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The Age of Digital Transformation: Part 2

By: Hyperscience
Published: January 28, 2020

As we discussed in the first part of this two-part series about digital transformation, transformation strategies and technologies cannot outpace the readiness of the organization that’s doing the implementing. Doing so will shine a light on potential inefficiencies, not fix them outright.

In this second part, we will focus on what it means to be digitally transformed in 2020 and how AI supports digital transformation agendas. We will also address what challenges or hurdles stand in the way of digital transformation and suggest three strategies for overcoming them.

Leaving Tasks to AI, and Strategy to the Humans

A Forbes article from 2019 makes the claim that artificial intelligence (AI) technologies are the key to unlocking the full potential of digital transformation, but at the same time, that full potential may look a little different than we would have imagined. “Transformation doesn’t result from merely digitizing manual tasks; it comes from automating entire processes and leaving humans to guide strategy rather than execution.

Focusing on the tasks that AI can digitize and leaving the strategy up to the humans creates a more solid framework for understanding the coming together of digital transformation and AI technology. Gartner released its tech predictions for 2020 and forecasted: “Through 2021, digital transformation initiatives will take large traditional enterprises, on average, twice as long and cost twice as much as anticipated.”

They continue: “Smaller, more agile organizations, by contrast, will have an opportunity to be first to market as larger organizations exhibit lackluster immediate benefits.”

Organizations are still trying to capture the expected $16 trillion in AI gains in the next decade, but in 2020, top companies across organizations will up their investments in AI to give rise to a more intelligent, agile organization.

The answer for these large corporations could be in leaving more tasks and execution to AI, for example using tech to automate critical back-office functions that all organizations must manage such as order processing, invoicing, and accounts payable. This allows more time, energy, and critical people power to focus on top-level strategizing for the future.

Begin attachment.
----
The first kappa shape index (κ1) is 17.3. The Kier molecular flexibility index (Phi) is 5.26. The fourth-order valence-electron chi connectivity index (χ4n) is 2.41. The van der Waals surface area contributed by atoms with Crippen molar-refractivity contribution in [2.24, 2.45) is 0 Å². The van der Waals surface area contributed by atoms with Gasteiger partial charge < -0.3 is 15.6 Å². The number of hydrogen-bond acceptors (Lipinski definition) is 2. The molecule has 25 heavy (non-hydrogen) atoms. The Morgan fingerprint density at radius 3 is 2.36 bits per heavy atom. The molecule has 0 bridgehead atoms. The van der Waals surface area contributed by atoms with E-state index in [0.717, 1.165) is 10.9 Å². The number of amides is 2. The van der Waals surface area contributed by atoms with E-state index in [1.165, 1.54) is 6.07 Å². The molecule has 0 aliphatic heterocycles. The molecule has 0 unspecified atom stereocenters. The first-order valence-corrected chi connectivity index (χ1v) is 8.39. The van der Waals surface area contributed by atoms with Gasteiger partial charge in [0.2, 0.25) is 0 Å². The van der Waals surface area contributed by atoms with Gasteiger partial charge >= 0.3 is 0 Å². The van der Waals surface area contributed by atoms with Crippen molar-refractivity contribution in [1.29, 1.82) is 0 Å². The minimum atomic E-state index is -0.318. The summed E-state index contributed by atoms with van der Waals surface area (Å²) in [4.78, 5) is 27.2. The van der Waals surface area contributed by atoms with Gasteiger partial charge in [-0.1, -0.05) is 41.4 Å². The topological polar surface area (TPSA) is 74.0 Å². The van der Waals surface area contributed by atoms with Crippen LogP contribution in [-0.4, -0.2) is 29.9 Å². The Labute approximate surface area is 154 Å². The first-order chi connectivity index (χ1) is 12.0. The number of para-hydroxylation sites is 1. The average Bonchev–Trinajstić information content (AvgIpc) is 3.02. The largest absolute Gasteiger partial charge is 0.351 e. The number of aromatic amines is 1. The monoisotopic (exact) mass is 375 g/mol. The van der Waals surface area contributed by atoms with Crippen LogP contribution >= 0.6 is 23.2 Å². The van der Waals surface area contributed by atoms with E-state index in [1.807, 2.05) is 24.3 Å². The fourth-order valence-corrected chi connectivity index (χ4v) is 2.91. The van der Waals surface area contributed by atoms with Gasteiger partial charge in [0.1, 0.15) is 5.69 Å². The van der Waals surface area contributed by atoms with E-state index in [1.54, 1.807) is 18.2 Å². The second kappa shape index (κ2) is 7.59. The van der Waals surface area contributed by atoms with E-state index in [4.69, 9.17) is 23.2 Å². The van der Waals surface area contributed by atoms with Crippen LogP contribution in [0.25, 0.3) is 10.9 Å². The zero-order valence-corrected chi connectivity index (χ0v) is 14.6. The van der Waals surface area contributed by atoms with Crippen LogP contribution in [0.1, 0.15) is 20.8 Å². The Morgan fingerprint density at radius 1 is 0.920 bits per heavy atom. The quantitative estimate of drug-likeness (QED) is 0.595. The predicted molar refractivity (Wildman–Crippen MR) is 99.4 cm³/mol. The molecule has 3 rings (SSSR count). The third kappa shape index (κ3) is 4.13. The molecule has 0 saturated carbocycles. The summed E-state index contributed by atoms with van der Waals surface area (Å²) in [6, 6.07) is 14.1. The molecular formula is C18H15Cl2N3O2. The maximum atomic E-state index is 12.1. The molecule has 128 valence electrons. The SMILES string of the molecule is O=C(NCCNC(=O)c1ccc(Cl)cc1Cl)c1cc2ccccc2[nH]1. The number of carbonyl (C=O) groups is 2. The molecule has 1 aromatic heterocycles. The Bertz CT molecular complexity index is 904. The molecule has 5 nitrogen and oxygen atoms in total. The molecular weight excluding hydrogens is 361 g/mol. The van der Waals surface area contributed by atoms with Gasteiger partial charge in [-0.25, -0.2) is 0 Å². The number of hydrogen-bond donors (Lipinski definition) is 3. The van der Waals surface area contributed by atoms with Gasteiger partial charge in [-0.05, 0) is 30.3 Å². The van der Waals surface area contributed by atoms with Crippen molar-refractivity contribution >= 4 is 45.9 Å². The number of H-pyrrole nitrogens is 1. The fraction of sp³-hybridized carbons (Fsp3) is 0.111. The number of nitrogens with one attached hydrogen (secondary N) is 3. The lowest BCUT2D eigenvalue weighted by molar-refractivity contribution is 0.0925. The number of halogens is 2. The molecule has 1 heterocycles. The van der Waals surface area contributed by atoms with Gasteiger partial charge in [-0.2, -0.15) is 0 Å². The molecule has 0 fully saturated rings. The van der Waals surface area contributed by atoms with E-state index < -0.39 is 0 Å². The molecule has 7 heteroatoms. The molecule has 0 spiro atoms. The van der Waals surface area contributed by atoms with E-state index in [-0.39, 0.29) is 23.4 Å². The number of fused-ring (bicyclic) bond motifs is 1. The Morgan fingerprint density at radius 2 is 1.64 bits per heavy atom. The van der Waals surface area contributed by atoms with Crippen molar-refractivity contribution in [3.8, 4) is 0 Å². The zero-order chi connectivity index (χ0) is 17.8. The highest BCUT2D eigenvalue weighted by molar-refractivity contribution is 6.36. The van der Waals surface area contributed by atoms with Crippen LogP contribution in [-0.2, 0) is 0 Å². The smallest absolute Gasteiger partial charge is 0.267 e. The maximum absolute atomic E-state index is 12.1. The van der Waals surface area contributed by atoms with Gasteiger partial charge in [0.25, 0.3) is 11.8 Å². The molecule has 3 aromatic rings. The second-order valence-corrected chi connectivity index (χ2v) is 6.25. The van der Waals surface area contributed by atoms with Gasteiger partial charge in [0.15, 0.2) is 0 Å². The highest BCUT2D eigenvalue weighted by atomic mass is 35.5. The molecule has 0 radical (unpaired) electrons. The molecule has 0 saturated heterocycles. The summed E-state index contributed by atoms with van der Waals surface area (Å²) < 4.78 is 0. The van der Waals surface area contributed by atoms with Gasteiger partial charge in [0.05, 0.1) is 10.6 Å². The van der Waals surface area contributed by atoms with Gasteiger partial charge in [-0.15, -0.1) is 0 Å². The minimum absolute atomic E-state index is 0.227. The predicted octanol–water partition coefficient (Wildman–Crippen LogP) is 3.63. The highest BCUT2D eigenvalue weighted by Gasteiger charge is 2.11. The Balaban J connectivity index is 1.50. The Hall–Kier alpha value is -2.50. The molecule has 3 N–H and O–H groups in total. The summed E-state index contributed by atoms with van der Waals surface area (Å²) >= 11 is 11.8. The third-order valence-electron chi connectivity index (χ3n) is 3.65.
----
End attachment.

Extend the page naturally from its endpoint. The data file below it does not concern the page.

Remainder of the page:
Think of how the robots helped Judy Jetson with the dishes — leave the machines to the minutiae of executing day-to-day functions and unlock the full potential of AI, which is creating and protecting time for humans to do what humans do best: innovating and strategizing. This is what digital transformation provides — fulfillment of both AI and human potential.

3 Debts that Impede Transformation

Unfortunately, there are challenges that impede progress and digital transformation, and some of these challenges are inherent in big business, as they have more to lose.

Leaders need to understand transformation and its urgency, otherwise there is a major lack of prioritization and investment. But aligning interests, incentives, and support is not something you can outsource, game, or outright convince people of. There has to be ground-level agreement before meaningful transformation can take place.

CIOs are aware that change and digital transformation is necessary and, as Deloitte found, 43% think legacy and core modernization will have the largest impact on businesses over the next three years.

There are three main main deficiencies, or debts, that can make digital transformation difficult. Those three deficiencies are:

  • Process debt: When companies lack the appropriate frameworks needed to operate using modern technology.
  • People debt: When companies lack the needed workforce of skilled and able technicians to negotiate the emerging tech landscape and trends.
  • Tech debt: When companies lack upgraded technology to keep up with their competitors. Organizations with high technical debt are 1.6 times less productive than companies without. Upgrading is necessary to drive better business results.

In order to address these issues, companies should foster an environment where people are willing to learn and update processes in order to modernize. There are ways to combat each of these types of deficiencies with targeted strategies that prioritize change and mobility.

3 Steps for Success

Here are three practical steps that can be taken to drive transformation success:

Involve execs
Establish a consistent and clear story across the organization and ensure that all executives are prepared to communicate this message across departments. Confirm alignment on objectives and create a clear path to success by creating goals for each department that focus on transformation.

Offer leadership development opportunities that focus on knowledge for digital transformation and coaching programs to help manage employees in their new mode of working.

Define customer needs
Currently, only 28% of organizations are starting their digital transformation initiatives with clients as a priority. By placing emphasis on customers’ needs and looking for solutions that directly impact their experiences, the enterprise will have a unique advantage over other companies that are working on digital transformation.

Break down silos and goals
Emphasize agility in the work environment. Change is hard — discuss and decide upon key priorities with the organization and with stakeholders. From there, break those into smaller goals.

By implementing these three strategies, companies can find ways to mitigate potential barriers to transformation entry. Even smaller companies can utilize these steps to stay on trend and change with the times, rather than against them. Digital transformation can be transformative for not just the tech and processes you use, but your ROI and profits.